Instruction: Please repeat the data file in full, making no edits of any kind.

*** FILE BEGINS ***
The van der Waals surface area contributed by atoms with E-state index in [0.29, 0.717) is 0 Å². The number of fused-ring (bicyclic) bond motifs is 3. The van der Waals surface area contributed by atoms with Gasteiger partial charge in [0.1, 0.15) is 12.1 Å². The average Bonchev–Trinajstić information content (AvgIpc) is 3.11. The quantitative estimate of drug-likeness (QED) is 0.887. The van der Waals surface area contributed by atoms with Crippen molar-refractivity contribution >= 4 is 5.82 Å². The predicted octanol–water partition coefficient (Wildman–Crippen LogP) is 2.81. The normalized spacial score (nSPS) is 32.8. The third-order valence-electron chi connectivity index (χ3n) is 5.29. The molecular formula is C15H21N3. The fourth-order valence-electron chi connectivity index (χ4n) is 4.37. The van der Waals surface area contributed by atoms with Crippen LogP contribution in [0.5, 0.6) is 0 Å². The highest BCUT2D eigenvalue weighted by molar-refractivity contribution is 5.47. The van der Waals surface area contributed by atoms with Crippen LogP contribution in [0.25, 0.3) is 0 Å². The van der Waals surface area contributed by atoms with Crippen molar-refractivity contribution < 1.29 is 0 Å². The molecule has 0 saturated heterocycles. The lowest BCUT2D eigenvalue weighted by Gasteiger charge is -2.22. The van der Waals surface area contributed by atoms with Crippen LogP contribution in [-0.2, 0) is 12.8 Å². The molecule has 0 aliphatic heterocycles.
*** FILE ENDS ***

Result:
The van der Waals surface area contributed by atoms with E-state index in [0.29, 0.717) is 0 Å². The number of fused-ring (bicyclic) bond motifs is 3. The van der Waals surface area contributed by atoms with Gasteiger partial charge in [0.1, 0.15) is 12.1 Å². The average Bonchev–Trinajstić information content (AvgIpc) is 3.11. The quantitative estimate of drug-likeness (QED) is 0.887. The van der Waals surface area contributed by atoms with Crippen molar-refractivity contribution >= 4 is 5.82 Å². The predicted octanol–water partition coefficient (Wildman–Crippen LogP) is 2.81. The normalized spacial score (nSPS) is 32.8. The third-order valence-electron chi connectivity index (χ3n) is 5.29. The molecular formula is C15H21N3. The fourth-order valence-electron chi connectivity index (χ4n) is 4.37. The van der Waals surface area contributed by atoms with Crippen LogP contribution in [0.5, 0.6) is 0 Å². The highest BCUT2D eigenvalue weighted by molar-refractivity contribution is 5.47. The van der Waals surface area contributed by atoms with Crippen LogP contribution in [0.25, 0.3) is 0 Å². The van der Waals surface area contributed by atoms with Crippen molar-refractivity contribution < 1.29 is 0 Å². The molecule has 0 saturated heterocycles. The lowest BCUT2D eigenvalue weighted by Gasteiger charge is -2.22. The van der Waals surface area contributed by atoms with Crippen LogP contribution in [-0.2, 0) is 12.8 Å². The molecule has 0 aliphatic heterocycles.